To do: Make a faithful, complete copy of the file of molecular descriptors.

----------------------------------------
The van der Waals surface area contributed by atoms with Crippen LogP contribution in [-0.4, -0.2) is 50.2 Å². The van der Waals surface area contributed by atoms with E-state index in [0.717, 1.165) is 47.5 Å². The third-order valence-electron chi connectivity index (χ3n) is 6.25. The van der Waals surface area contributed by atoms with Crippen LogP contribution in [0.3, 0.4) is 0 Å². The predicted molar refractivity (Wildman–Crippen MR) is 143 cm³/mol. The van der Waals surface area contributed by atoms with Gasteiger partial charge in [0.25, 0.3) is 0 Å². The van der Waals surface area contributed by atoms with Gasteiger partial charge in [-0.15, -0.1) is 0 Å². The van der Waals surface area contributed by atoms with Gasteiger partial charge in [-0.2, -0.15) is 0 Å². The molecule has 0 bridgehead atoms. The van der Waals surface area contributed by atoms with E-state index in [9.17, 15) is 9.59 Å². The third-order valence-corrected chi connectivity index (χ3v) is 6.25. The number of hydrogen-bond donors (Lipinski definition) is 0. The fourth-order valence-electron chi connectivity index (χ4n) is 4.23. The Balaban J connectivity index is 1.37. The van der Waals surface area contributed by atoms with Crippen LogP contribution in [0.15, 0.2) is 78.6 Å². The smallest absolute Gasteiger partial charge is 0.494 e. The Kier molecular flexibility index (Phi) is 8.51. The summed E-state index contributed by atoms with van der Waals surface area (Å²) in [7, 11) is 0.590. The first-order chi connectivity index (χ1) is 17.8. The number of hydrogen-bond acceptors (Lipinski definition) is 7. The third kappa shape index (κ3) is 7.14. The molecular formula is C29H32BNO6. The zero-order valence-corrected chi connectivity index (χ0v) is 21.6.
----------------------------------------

The van der Waals surface area contributed by atoms with Crippen LogP contribution in [-0.4, -0.2) is 50.2 Å². The van der Waals surface area contributed by atoms with E-state index in [0.717, 1.165) is 47.5 Å². The third-order valence-electron chi connectivity index (χ3n) is 6.25. The van der Waals surface area contributed by atoms with Crippen LogP contribution in [0.3, 0.4) is 0 Å². The predicted molar refractivity (Wildman–Crippen MR) is 143 cm³/mol. The van der Waals surface area contributed by atoms with Gasteiger partial charge in [0.25, 0.3) is 0 Å². The van der Waals surface area contributed by atoms with Gasteiger partial charge in [-0.15, -0.1) is 0 Å². The van der Waals surface area contributed by atoms with Gasteiger partial charge in [-0.2, -0.15) is 0 Å². The molecule has 0 bridgehead atoms. The van der Waals surface area contributed by atoms with E-state index in [9.17, 15) is 9.59 Å². The third-order valence-corrected chi connectivity index (χ3v) is 6.25. The number of hydrogen-bond donors (Lipinski definition) is 0. The fourth-order valence-electron chi connectivity index (χ4n) is 4.23. The Balaban J connectivity index is 1.37. The van der Waals surface area contributed by atoms with Crippen LogP contribution in [0.15, 0.2) is 78.6 Å². The smallest absolute Gasteiger partial charge is 0.494 e. The Kier molecular flexibility index (Phi) is 8.51. The summed E-state index contributed by atoms with van der Waals surface area (Å²) in [7, 11) is 0.590. The first-order chi connectivity index (χ1) is 17.8. The number of hydrogen-bond acceptors (Lipinski definition) is 7. The third kappa shape index (κ3) is 7.14. The molecular formula is C29H32BNO6. The zero-order valence-corrected chi connectivity index (χ0v) is 21.6.